New epigenetic research by DIGNITY and partners show how trauma from tortured mothers is transferred to their children
Trauma from torture and ill-treatment can be transferred from mother to child and is measurable in blood samples. This is the conclusion of an international research project carried out by scientists from Kosova, Denmark and Australia. The results were recently published in the scientific journal Epigenomics
Intergenerational effects of maternal post-traumatic stress disorder on offspring epigenetic patterns and cortisol levels | Epigenomics
This new research shows that children of mothers who have been victims of sexual violence or torture during the Kosovar war in the late 1990s, had abnormal level of the stress hormone cortisol, and epigenetic alterations to their DNA (DNA methylation).
What is the study about? With help from the researchers, we put together some answers.
What is epigenetics?
Epigenetic mechanisms are modification which can help regulate the way our genes function. They are essential processes in development and enable us to respond to the environment around us. Epigenetics is largely established in very early in life, during foetal development and the first few years of life, where biological processes are “set” in such a way to enable the individual to best respond to their environmental conditions. It has been shown for example, that children born to mother’s during a famine, will have hunger hormones suppressed and thus be better equipped to manage without a lot of food. Epigenetics is the science of how genes are ‘turned on and off’.
What is the project about?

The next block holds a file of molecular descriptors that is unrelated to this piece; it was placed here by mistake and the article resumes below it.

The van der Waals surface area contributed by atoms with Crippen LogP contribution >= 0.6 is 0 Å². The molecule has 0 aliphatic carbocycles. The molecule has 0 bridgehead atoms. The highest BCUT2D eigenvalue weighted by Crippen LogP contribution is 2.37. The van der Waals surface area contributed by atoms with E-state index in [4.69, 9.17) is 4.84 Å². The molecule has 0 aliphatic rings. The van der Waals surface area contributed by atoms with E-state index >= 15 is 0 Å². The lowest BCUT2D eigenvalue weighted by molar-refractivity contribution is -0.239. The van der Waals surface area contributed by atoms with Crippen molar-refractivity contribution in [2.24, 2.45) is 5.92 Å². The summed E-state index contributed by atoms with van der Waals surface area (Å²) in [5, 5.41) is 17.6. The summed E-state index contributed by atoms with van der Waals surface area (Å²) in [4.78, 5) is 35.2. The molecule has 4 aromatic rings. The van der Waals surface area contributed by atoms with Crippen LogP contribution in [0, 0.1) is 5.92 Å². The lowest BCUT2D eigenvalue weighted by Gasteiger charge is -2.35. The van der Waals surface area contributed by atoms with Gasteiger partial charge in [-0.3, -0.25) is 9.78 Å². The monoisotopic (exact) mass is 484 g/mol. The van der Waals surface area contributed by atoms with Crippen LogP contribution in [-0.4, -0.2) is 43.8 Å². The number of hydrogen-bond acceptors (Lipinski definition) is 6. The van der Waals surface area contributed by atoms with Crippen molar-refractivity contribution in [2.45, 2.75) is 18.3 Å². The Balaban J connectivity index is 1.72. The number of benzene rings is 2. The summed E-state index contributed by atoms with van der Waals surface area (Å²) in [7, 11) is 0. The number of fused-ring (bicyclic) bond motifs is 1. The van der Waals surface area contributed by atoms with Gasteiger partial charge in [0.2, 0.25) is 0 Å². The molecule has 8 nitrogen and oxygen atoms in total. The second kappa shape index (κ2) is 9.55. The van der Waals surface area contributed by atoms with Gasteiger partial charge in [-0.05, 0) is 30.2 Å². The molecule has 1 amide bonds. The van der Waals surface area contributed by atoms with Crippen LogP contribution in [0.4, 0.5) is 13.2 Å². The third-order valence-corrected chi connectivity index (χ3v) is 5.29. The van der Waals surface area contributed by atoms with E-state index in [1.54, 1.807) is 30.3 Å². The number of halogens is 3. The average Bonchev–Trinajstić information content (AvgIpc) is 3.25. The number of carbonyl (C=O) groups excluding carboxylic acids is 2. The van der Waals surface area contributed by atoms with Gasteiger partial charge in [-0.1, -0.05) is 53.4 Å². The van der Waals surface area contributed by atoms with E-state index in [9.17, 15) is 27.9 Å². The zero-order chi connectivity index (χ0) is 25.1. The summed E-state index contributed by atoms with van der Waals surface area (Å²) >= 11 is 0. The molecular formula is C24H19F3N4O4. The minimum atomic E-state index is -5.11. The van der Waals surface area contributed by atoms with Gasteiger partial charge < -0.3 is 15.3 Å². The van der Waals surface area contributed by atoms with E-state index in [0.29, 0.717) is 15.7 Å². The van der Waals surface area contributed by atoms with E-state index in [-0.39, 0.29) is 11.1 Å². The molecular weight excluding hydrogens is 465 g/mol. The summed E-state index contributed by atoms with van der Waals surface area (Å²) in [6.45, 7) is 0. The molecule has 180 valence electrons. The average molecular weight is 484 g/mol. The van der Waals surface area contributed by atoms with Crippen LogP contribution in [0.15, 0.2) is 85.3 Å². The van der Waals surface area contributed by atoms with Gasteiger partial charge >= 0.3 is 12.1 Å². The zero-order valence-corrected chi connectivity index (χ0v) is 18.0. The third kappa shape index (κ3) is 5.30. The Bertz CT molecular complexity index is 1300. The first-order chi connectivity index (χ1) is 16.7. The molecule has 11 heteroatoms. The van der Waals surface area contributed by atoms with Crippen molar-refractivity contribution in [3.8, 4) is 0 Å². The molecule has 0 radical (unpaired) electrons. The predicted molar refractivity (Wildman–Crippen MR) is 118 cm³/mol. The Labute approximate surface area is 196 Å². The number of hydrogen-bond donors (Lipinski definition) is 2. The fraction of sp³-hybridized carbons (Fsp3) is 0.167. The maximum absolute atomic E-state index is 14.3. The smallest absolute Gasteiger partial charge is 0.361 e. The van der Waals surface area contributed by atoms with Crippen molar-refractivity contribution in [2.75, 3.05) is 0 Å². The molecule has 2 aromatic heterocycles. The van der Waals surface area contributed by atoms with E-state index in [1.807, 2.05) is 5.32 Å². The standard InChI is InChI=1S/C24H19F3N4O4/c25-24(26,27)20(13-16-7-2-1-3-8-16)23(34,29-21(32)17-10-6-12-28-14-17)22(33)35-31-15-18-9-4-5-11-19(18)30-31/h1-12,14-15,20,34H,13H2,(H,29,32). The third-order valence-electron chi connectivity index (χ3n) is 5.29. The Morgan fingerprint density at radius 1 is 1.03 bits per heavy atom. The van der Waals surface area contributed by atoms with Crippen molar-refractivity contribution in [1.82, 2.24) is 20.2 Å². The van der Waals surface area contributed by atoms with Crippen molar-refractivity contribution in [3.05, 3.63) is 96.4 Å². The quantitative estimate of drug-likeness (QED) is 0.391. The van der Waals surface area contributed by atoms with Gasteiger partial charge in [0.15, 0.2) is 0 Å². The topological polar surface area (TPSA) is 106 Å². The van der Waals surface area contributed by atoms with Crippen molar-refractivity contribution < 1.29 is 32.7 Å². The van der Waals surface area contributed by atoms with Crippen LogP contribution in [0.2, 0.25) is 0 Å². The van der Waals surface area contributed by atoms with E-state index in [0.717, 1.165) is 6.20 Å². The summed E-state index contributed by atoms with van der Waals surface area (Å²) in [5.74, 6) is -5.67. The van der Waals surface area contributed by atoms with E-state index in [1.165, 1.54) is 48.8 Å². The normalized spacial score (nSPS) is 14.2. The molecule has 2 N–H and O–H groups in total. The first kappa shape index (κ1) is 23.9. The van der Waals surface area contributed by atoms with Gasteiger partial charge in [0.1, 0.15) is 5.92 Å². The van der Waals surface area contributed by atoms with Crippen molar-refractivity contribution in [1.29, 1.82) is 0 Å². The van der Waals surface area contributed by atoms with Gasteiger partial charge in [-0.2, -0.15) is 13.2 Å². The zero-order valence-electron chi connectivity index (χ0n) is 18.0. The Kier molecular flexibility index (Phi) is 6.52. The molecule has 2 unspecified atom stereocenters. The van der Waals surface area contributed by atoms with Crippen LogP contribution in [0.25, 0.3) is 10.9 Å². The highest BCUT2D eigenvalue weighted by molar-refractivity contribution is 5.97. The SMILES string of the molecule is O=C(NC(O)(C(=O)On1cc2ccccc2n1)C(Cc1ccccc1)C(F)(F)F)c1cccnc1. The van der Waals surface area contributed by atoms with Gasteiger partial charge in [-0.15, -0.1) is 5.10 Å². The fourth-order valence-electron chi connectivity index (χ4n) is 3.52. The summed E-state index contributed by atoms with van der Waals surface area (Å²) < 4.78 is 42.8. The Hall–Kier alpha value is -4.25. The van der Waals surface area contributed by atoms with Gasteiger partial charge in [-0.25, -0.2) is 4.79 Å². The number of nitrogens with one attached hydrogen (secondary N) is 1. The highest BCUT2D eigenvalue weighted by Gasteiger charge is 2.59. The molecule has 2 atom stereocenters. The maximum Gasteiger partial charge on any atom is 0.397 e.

The research project examined how a child’s epigenetics is affected by the fact that their mother has, prior to pregnancy, been exposed to sexual violence or torture and developed PTSD during pregnancy. The transgenerational effect of sexual trauma is examined for the first time in this project.
What did the researchers do?
The researchers interviewed 130 women with a mean age of 43 years (ranging from 30 to 59 years) who had experienced sexual violence or torture during the Kosovo war in the late 1990s when aged from 11 to 37 years of age. All women gave birth to at least one child after the war (not related to the sexual assault) and many were concerned that their child showed signs of aggressive behaviour or emotional problems. Of these women, 72 per cent reported that they were likely to have PTSD symptoms during their pregnancy and all of them have lifetime PTSD. The researchers collected blood samples from 120 of the youngest children born to each woman.
What were the results?
Nearly 25 per cent of the children have abnormal (too high or low) levels of cortisol. Cortisol is the major stress hormone which is triggered in response to major stress or trauma. A high cortisol level is a marker of heightened stress reactivity while a low cortisol level is associated with aggressiveness and anti-social personality. Children born to mothers with PTSD during pregnancy were more likely to have high cortisol levels and differential methylation at genes known to be involved in the stress response system, compared to children born to mothers without pregnancy PTSD. These genes have also been implicated in several psychiatric disorders
What is the next step?
The second phase of this research project will be to look closer at the same 120 children from Kosovo who will be examined before and after three months of family therapy intervention. The goal will be to determine whether family therapy can reverse some of the epigenetic changes observed in these children and bring their cortisol levels within a normal range.
Who is behind this?
The five researchers represent the Kosova Rehabilitation Centre for Torture Victims (KRCT), the Copenhagen University Hospital, DIGNITY and Monash University in Melbourne.